And then the rest of the series went downhill from there. Why I continued buying and watching it I don't know. It was like a train wreck I couldn't turn away from.

So much was wrong about the anime, but it was the bastardization of Rosette's character that was the hardest pill to swallow. A strong, admirable character is reduced to a catatonic doll played by the strings of fate.

Daisuke Moriyama ended up expressing his opinion on the differences and similarities between the anime and manga: the themes were the same – Rosette and Chrno's bond and the loss of time – but how they were approached were different. “With the anime, you have these currents of time and fate, and the challenge to see how far these personal feelings of ‘trust’ can run through all that […] But I think the manga centers more on Rosette's individual ideology, with a focus on things like how the potential strength of will she possesses can actually change her current situation.” This makes total sense to me… the characters were manipulated with a ruthless disregard for their development in order to further the plot. Pad the anime with the three F's (flawed farking failure) – fluff, filler, and fanservice –to help offbeat the drama and crapfest of Christian themes, and we end up with a failed adaptation.

And to think, I had initially been so excited when I heard about the anime and I had a lot of hopes for it. Piece of crap.

Your loyalty will one day be rewarded, Ahren:

Well if you really want to know what anime series I thought was the most disappointing, then I'll explain... I have seen about a hundred different series. Series of all kinds. I watched all of " When They Cry ", and I highly enjoyed it. The gruesome murders hardly bugged me at all!

(Note: I was a horror movie fan before I became more dedicated to anime. ) I saw the entire series of " Neon Genesis Evangelion " and both the movies that were releaseed on DVD, and I took the endings quite calmly. I've seen " Saikano " and thought it was sad but sweet. I've seen series that I thought were complete crap and series that I thought were incredible. But none of these series caused me much disappointment. However, that all changed after I watched a series on January 17th 2009.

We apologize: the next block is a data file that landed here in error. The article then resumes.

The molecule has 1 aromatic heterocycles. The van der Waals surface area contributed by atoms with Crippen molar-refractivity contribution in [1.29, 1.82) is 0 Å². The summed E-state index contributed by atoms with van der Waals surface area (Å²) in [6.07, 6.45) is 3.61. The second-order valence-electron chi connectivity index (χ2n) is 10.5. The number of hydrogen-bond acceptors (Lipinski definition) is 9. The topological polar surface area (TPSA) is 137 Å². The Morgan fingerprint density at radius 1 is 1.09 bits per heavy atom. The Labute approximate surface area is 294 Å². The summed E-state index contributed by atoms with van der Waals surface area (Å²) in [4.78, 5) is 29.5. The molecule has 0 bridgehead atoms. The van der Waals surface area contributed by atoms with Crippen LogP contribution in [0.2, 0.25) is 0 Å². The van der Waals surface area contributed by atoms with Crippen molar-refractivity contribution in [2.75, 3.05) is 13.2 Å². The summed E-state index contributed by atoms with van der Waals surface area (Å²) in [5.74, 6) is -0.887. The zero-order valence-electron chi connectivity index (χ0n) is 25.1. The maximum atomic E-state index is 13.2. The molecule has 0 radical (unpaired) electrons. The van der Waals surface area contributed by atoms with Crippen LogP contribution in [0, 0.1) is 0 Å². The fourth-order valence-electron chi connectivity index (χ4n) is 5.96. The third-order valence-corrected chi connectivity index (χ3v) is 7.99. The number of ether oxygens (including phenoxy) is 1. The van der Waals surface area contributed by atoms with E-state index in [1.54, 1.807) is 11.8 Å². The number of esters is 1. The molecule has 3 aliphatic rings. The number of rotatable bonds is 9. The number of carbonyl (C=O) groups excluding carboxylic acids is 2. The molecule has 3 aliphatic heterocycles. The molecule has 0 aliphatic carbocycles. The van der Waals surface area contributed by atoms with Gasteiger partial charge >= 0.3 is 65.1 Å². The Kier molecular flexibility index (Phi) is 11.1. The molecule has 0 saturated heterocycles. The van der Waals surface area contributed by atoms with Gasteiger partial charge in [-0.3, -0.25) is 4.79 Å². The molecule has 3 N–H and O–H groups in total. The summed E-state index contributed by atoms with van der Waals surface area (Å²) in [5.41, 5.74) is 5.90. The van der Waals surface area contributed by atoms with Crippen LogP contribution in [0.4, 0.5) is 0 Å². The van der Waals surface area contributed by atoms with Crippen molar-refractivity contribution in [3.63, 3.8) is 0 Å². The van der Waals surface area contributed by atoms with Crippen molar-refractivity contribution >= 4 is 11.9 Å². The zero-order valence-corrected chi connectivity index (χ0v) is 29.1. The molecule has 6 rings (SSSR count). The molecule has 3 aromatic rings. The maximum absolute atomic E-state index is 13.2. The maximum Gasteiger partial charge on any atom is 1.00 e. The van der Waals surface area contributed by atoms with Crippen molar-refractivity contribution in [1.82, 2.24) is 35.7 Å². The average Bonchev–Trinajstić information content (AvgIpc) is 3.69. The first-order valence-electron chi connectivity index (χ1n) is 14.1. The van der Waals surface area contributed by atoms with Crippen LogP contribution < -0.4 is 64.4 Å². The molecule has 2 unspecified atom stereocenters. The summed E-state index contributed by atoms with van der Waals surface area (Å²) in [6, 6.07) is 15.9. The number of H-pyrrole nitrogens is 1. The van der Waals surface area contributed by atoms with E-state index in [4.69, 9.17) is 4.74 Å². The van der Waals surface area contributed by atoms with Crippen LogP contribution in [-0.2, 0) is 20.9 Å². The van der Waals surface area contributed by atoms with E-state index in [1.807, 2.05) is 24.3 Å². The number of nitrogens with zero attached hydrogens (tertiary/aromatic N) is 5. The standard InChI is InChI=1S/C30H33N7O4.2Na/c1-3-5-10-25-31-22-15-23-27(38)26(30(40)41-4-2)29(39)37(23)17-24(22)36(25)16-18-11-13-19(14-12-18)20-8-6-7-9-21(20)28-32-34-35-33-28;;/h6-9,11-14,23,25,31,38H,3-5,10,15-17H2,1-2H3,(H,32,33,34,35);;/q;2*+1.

While I was reading an article about "When they Cry " on wikipedia a series came up called " School Days ", I became very curious. So I decided to check this series out on you tube. I still believe to this day that watching that series was the biggest mistake of my life. The first couple of episodes I found only mildly amusing. I finished the last episode and that's when my misery began. The ending was not only greatly disappointing, but absolutely horrifying! In fact I was so upset by the ending that I couldn't sleep that night. This is coming from someone who has celebrated Easter by watching " The Exorcist "!!

I thought that the main character was nothing but a selfish irresponsible jerk whose kindness was only superficial. I thought the other main characters were also selfish, but I don't believe they deserved what they got. To me it seemed like the makers of this anime knew it would be regarded as a dime a dozen harem comedy and decided to do something completely insane to make it unforgettable. I won't forget it no matter how hard I try. Seriously, couldn't they have thought of a more profound or meaningful ending than that. This ending makes Shakespeare's Romeo and Juliet seem like a comedy of irony!

Anyway, School Days caused me such disappointment and depression that I'll never be the same. After finishing it, the part of me that knew how to fall in love died! Now I can only understand true love when its in works of fiction. In real life the concept of falling in love confuses me now. I used to think true love was a beautiful thing. Who would believe that a simple 12 episode anime would change my life views so much. Even hanging out with my 2 friends who are a married couple is a bit strained as their public displays of affection never bothered me before, but after watching " School Days " they now confuse me greatly. It feels like they speak a language that I can't understand.